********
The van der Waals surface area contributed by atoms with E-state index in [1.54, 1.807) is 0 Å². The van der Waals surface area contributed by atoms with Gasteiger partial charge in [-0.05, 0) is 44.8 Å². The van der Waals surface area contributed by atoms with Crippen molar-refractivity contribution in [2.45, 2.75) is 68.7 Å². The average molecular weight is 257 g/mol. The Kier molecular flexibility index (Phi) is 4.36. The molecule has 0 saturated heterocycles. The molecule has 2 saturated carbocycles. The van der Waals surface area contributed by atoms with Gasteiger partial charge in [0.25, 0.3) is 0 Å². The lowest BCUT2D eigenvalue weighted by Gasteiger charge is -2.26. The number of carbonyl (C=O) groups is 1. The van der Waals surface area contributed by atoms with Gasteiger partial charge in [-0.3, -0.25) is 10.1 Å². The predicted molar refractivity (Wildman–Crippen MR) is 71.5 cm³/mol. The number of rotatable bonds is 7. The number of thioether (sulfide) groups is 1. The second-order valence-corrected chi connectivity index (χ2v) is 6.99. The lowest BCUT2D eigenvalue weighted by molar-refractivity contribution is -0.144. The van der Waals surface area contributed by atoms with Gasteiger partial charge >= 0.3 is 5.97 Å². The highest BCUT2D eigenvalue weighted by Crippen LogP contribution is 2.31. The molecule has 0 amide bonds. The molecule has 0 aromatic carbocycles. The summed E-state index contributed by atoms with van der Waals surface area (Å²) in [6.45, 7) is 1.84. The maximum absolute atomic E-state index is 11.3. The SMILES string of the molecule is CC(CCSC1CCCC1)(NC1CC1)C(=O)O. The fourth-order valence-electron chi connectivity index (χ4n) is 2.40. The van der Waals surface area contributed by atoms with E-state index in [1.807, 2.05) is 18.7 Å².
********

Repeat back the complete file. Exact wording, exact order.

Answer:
The van der Waals surface area contributed by atoms with E-state index in [1.54, 1.807) is 0 Å². The van der Waals surface area contributed by atoms with Gasteiger partial charge in [-0.05, 0) is 44.8 Å². The van der Waals surface area contributed by atoms with Crippen molar-refractivity contribution in [2.45, 2.75) is 68.7 Å². The average molecular weight is 257 g/mol. The Kier molecular flexibility index (Phi) is 4.36. The molecule has 0 saturated heterocycles. The molecule has 2 saturated carbocycles. The van der Waals surface area contributed by atoms with Gasteiger partial charge in [0.25, 0.3) is 0 Å². The lowest BCUT2D eigenvalue weighted by Gasteiger charge is -2.26. The number of carbonyl (C=O) groups is 1. The van der Waals surface area contributed by atoms with Gasteiger partial charge in [-0.3, -0.25) is 10.1 Å². The predicted molar refractivity (Wildman–Crippen MR) is 71.5 cm³/mol. The number of rotatable bonds is 7. The number of thioether (sulfide) groups is 1. The second-order valence-corrected chi connectivity index (χ2v) is 6.99. The lowest BCUT2D eigenvalue weighted by molar-refractivity contribution is -0.144. The van der Waals surface area contributed by atoms with Gasteiger partial charge >= 0.3 is 5.97 Å². The highest BCUT2D eigenvalue weighted by Crippen LogP contribution is 2.31. The molecule has 0 amide bonds. The molecule has 0 aromatic carbocycles. The summed E-state index contributed by atoms with van der Waals surface area (Å²) in [6.45, 7) is 1.84. The maximum absolute atomic E-state index is 11.3. The SMILES string of the molecule is CC(CCSC1CCCC1)(NC1CC1)C(=O)O. The fourth-order valence-electron chi connectivity index (χ4n) is 2.40. The van der Waals surface area contributed by atoms with E-state index in [1.807, 2.05) is 18.7 Å².